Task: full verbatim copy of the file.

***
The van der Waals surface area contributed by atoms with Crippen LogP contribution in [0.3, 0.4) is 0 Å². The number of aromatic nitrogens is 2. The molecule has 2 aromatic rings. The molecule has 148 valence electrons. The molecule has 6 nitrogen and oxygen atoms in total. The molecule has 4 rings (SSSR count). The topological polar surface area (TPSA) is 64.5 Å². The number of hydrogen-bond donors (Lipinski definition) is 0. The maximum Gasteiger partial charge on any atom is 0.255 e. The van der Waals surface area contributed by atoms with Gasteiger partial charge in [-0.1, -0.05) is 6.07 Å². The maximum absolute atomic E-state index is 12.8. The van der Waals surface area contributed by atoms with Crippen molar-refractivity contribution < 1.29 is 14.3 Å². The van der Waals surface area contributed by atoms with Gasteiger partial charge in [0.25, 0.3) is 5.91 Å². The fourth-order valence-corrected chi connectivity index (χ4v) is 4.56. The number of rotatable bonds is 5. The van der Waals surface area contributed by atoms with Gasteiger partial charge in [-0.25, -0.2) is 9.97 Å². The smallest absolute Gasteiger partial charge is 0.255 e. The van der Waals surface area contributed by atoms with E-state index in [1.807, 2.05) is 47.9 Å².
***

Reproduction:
The van der Waals surface area contributed by atoms with Crippen LogP contribution in [0.3, 0.4) is 0 Å². The number of aromatic nitrogens is 2. The molecule has 2 aromatic rings. The molecule has 148 valence electrons. The molecule has 6 nitrogen and oxygen atoms in total. The molecule has 4 rings (SSSR count). The topological polar surface area (TPSA) is 64.5 Å². The number of hydrogen-bond donors (Lipinski definition) is 0. The maximum Gasteiger partial charge on any atom is 0.255 e. The van der Waals surface area contributed by atoms with Gasteiger partial charge in [-0.1, -0.05) is 6.07 Å². The maximum absolute atomic E-state index is 12.8. The van der Waals surface area contributed by atoms with Crippen molar-refractivity contribution < 1.29 is 14.3 Å². The van der Waals surface area contributed by atoms with Gasteiger partial charge in [0.25, 0.3) is 5.91 Å². The fourth-order valence-corrected chi connectivity index (χ4v) is 4.56. The number of rotatable bonds is 5. The van der Waals surface area contributed by atoms with Gasteiger partial charge in [-0.25, -0.2) is 9.97 Å². The smallest absolute Gasteiger partial charge is 0.255 e. The van der Waals surface area contributed by atoms with E-state index in [1.807, 2.05) is 47.9 Å².